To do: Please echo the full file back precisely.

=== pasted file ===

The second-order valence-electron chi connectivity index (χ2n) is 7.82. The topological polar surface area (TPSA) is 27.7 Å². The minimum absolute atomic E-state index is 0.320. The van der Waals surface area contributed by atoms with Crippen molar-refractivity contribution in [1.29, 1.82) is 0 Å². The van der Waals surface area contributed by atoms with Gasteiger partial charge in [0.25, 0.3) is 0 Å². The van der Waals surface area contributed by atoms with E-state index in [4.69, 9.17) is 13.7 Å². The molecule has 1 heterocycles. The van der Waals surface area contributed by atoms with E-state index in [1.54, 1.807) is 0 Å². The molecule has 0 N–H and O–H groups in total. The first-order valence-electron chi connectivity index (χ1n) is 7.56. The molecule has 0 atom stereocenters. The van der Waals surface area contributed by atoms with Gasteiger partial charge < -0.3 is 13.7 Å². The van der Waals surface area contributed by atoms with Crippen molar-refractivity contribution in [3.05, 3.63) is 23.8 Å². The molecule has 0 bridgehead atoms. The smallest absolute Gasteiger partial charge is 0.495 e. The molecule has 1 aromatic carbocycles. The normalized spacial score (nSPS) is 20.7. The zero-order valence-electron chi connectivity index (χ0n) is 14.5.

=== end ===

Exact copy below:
The second-order valence-electron chi connectivity index (χ2n) is 7.82. The topological polar surface area (TPSA) is 27.7 Å². The minimum absolute atomic E-state index is 0.320. The van der Waals surface area contributed by atoms with Crippen molar-refractivity contribution in [1.29, 1.82) is 0 Å². The van der Waals surface area contributed by atoms with Gasteiger partial charge in [0.25, 0.3) is 0 Å². The van der Waals surface area contributed by atoms with E-state index in [4.69, 9.17) is 13.7 Å². The molecule has 1 heterocycles. The van der Waals surface area contributed by atoms with E-state index in [1.54, 1.807) is 0 Å². The molecule has 0 N–H and O–H groups in total. The first-order valence-electron chi connectivity index (χ1n) is 7.56. The molecule has 0 atom stereocenters. The van der Waals surface area contributed by atoms with Gasteiger partial charge < -0.3 is 13.7 Å². The van der Waals surface area contributed by atoms with Crippen molar-refractivity contribution in [3.05, 3.63) is 23.8 Å². The molecule has 0 bridgehead atoms. The smallest absolute Gasteiger partial charge is 0.495 e. The molecule has 1 aromatic carbocycles. The normalized spacial score (nSPS) is 20.7. The zero-order valence-electron chi connectivity index (χ0n) is 14.5.